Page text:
anette wehrmann, concerning scheibbs: life in an austrian town<br />
anette wehrmann, concerning scheibbs: life in an austrian town<br />
anette wehrmann, concerning scheibbs: life in an austrian town<br />
anette wehrmann, concerning scheibbs: life in an austrian town<br />
anette wehrmann, concerning scheibbs: life in an austrian town<br />
anette wehrmann, concerning scheibbs: life in an austrian town<br />
 

anette wehrmann


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concerning scheibbs: life in an austrian town



'Concerning Scheibbs: Life in an Austrian Town', a temporary art project for a small town serves as the starting point for further considerations on structural changes that affect many European towns and cities right across cultural and regional situations. 'Life in an Austrian Town' can also be seen as an occasion to think about migration and identity, about concepts of life and about the role of art as a generator and initiator in the broader social context — extending as far as 'Life in a European Town'. Temporary art projects that go into or work with the town, the specific place and the population, initiate communication processes whose outcome is not foreseeable — to the extent that they are not set up as deliberate 'sensations'. The project was conceived as a small, fine intervention into structures that the invited artists did not know specifically, but which confronted them with aspects that they could nevertheless always relate to different experiences in different ways. If jetting around from one major art event, from one trendy metropolis to another has been considered a guarantee of success and a trademark in the art world in recent years, then 'Concerning Scheibbs' addresses the issue of the quiet sounds of unexcitedness in the countryside — a long way away from the major art discourse. And the project was nevertheless based on openness, which in the production at that particular time was not to fulfil predetermined expectations nor offer 'solutions' — production conditions, that is, that are intended to free the artists from the pressure of efficiency and relevance, which otherwise often predominate in art institutions and their related reception and power mechanisms, which one as an artist with all tricks and infiltration one can hardly avoid. Freed from this pressure of relevance, it is perhaps precisely then possible to create a change — both for the participating artists and for the residents — that goes beyond the specific situation.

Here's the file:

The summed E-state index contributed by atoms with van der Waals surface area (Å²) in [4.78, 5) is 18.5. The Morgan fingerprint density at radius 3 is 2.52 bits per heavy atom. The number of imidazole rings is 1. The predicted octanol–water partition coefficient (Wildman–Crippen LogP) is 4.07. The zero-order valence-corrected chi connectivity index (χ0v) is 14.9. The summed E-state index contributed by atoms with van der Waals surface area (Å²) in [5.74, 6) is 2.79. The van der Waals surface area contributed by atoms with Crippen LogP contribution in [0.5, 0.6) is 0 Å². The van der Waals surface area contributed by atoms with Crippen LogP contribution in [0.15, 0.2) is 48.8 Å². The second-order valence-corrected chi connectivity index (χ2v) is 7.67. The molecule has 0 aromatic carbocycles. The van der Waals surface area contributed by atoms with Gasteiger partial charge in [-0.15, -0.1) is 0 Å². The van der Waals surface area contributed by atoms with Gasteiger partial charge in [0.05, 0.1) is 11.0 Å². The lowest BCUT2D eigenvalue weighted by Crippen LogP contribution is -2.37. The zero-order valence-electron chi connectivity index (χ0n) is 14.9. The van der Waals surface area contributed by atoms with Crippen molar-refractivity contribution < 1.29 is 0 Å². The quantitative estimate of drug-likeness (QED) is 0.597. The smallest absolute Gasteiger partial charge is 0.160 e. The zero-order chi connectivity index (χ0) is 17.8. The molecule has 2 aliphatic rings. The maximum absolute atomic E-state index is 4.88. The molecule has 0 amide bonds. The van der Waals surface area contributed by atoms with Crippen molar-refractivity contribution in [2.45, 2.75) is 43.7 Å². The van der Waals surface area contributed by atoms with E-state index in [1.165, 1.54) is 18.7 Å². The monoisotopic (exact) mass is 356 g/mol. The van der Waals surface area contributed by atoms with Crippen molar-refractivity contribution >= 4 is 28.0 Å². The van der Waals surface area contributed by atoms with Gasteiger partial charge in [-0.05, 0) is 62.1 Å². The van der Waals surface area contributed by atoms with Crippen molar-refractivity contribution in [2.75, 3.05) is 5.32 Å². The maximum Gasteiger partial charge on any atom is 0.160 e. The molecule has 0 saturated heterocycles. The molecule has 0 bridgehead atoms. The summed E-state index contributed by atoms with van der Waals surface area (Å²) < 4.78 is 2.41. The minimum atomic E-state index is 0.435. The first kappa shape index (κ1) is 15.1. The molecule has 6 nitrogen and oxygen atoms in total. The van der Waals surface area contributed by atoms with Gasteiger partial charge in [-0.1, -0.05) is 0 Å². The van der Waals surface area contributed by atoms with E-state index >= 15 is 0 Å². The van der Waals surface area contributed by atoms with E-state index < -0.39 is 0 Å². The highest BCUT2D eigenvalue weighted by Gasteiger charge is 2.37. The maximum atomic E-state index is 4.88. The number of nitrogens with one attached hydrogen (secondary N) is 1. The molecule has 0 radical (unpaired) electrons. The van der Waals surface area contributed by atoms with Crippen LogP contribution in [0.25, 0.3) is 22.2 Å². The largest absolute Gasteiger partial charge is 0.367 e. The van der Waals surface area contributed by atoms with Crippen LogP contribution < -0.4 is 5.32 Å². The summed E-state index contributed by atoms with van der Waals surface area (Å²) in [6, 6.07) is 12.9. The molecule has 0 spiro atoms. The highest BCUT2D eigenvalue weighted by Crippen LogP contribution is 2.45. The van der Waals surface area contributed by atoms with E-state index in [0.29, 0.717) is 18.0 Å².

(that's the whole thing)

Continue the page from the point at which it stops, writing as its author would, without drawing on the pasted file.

As initiators of the project who do not live in Scheibbs, we can only imagine the smouldering or open disputes in the community on the basis of our imaginative potential. Social codes and family connections tend to be more dominant in a small town because they are more unavoidable.
The positive reception of the project in the town, which is in particular thanks to the tireless efforts of the local cultural association, was thus all the more pleasing. From the confrontation with these temporary projects, Scheibbs is thus now called on to develop a vision for a new kind of sustainability. Through the openness of the people of Scheibbs, the artists were able to pose questions that go far beyond Scheibbs. Scheibbs thereby becomes a case study — not just an Austrian town, but a town in a region beyond the immigration streams of major cities and thus reflecting a phenomenon that concerns the whole of Europe, regardless of specific cultural characteristics.

Annette Wehrmann observed presence and absence through the singular object of the park bench in their diversity of forms in Scheibbs — and included a park bench she had designed herself as a present to the town — a park bench that is unoccupied by history and open to what is coming. Accordingly, the visiting artist’s very direct and individual contact with the individual residents was juxtaposed to the anonymity of the unused park benches that are available to a 'general' public. History — in the more remote as well as in the recent past up to the present — is released from its anonymity, and so provides a possibility to confront the body of society specifically by taking this art project as an occasion to intervene for the future.

Annette Wehrmann died suddenly in May 2010.

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